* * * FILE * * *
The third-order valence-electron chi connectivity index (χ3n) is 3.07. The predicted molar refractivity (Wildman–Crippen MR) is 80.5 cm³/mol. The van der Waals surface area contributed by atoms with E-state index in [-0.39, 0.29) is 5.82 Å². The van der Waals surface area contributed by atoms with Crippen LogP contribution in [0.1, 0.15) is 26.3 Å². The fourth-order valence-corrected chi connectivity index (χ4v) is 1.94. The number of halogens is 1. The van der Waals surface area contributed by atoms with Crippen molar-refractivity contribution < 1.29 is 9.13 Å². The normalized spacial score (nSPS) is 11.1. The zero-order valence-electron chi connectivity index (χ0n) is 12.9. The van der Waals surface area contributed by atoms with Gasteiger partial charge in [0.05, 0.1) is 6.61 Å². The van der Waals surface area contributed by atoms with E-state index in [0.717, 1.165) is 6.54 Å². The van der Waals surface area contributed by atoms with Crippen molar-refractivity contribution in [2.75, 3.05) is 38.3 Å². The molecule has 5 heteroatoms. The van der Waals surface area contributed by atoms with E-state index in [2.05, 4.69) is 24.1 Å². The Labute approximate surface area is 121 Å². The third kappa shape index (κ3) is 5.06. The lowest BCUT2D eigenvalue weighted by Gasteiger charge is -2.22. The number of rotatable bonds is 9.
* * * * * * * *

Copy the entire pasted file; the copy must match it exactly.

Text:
The third-order valence-electron chi connectivity index (χ3n) is 3.07. The predicted molar refractivity (Wildman–Crippen MR) is 80.5 cm³/mol. The van der Waals surface area contributed by atoms with E-state index in [-0.39, 0.29) is 5.82 Å². The van der Waals surface area contributed by atoms with Crippen LogP contribution in [0.1, 0.15) is 26.3 Å². The fourth-order valence-corrected chi connectivity index (χ4v) is 1.94. The number of halogens is 1. The van der Waals surface area contributed by atoms with Crippen molar-refractivity contribution < 1.29 is 9.13 Å². The normalized spacial score (nSPS) is 11.1. The zero-order valence-electron chi connectivity index (χ0n) is 12.9. The van der Waals surface area contributed by atoms with Gasteiger partial charge in [0.05, 0.1) is 6.61 Å². The van der Waals surface area contributed by atoms with E-state index in [0.717, 1.165) is 6.54 Å². The van der Waals surface area contributed by atoms with Crippen molar-refractivity contribution in [2.75, 3.05) is 38.3 Å². The molecule has 5 heteroatoms. The van der Waals surface area contributed by atoms with E-state index in [2.05, 4.69) is 24.1 Å². The Labute approximate surface area is 121 Å². The third kappa shape index (κ3) is 5.06. The lowest BCUT2D eigenvalue weighted by Gasteiger charge is -2.22. The number of rotatable bonds is 9.